Reflections

Merril D. Smith, 2019, Philadelphia, William Penn and City Hall Reflected

Monday Morning Musings:

“Now I am a lake. A woman bends over me,
Searching my reaches for what she really is.”

–From Sylvia Plath, “Mirror”

“Did you ever wonder if the person in the puddle is real, and you’re just a reflection of him?”

–Bill Watterson, Calvin and Hobbes

 

In the window

the world is reflected

prismed into colors bright

46E2F506-AFA4-4A1E-8F05-86521F34537A

the blue of sky

and clouds of white

refracted sites

 

ripple and sway

changing as you walk

then fading away

 

unlike skyscrapers

that here still stand

monuments to technology

 

in reflections,

magic,

a slight of hand.

 

Now in the puddle

the world is upside down

in shades of beige and grey

Building in a puddle, Philadelphia

diffused light

scattered over slate

and rippling away

 

carried to the river

then onwards

to the sea

 

but here

are windows closed

as eyes asleep

 

and minds imprisoned

in worlds of fancy

and dreams

 

of children

go unheeded

unheard, unseen

 

in cages

they perish

swept away

 

by the latest news

of violence

and thoughts and prayers

 

go out

to remove the games

and images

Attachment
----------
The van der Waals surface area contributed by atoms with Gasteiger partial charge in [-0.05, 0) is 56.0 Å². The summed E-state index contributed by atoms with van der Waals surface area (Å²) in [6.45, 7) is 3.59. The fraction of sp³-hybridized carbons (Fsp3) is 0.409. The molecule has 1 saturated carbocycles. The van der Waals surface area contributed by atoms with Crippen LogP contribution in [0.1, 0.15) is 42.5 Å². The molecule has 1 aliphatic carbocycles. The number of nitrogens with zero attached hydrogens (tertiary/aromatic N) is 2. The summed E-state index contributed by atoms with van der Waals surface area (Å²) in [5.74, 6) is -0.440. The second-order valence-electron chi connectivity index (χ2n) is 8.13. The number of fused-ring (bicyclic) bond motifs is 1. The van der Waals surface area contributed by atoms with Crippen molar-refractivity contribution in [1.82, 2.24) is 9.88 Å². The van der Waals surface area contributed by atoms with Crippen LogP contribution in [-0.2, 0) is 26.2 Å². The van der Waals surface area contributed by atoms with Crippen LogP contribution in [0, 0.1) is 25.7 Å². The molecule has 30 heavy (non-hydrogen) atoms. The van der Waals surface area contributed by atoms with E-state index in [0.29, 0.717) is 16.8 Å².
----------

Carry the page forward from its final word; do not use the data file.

but not the guns

they remain–

see, they’re not to blame

 

and cash

wills out

with slaps on the back

 

for the boys

are boys

who grow to be men

 

and abuse

again

and again.

 

And what do they see

in their reflections?

Do they stop to reflect

 

on the people

they harm?

I read of survivors

 

who try to forgive

when they

can never forget–

 

we must never forget

 

the sights refracted

in sunshine and rain,

and here we sit

 

holding time still

for a moment,

if we could with will

 

in vino veritas,

and truth there is

that there is beauty

 

and light

and days when things

are just right,

moments granted

even when

the world is slanted

 

cock-eyed, the mother

becomes the child,

but when she laughs

 

you wonder what’s real

and see your reflection

there she and you

IMG_3149

and she will never go

to the river again

but here a bird calls–

 

Hear it?

Listen and wonder

what does it see?

 

There its reflection

in the water

it looks at me.

 

Delaware River, Red Bank Battlefield, National Park, NJ

Transitory Structures

Building in a puddle, Philadelphia

A lightning bolt zig zags across the grey and ominous sky. I quickly slide my hand down from the metal pole to clutch the plastic handle of my umbrella. Thunder booms. I walked faster but stop to look down at the sidewalk. There I see an upside-down, ephemeral world; beautiful and transitory, a skyscraper in a puddle.

Ordinary sights

made extraordinary—

in a summer storm

 

A Haibun for Colleen’s Tanka Tuesday, Poet’s Choice of words.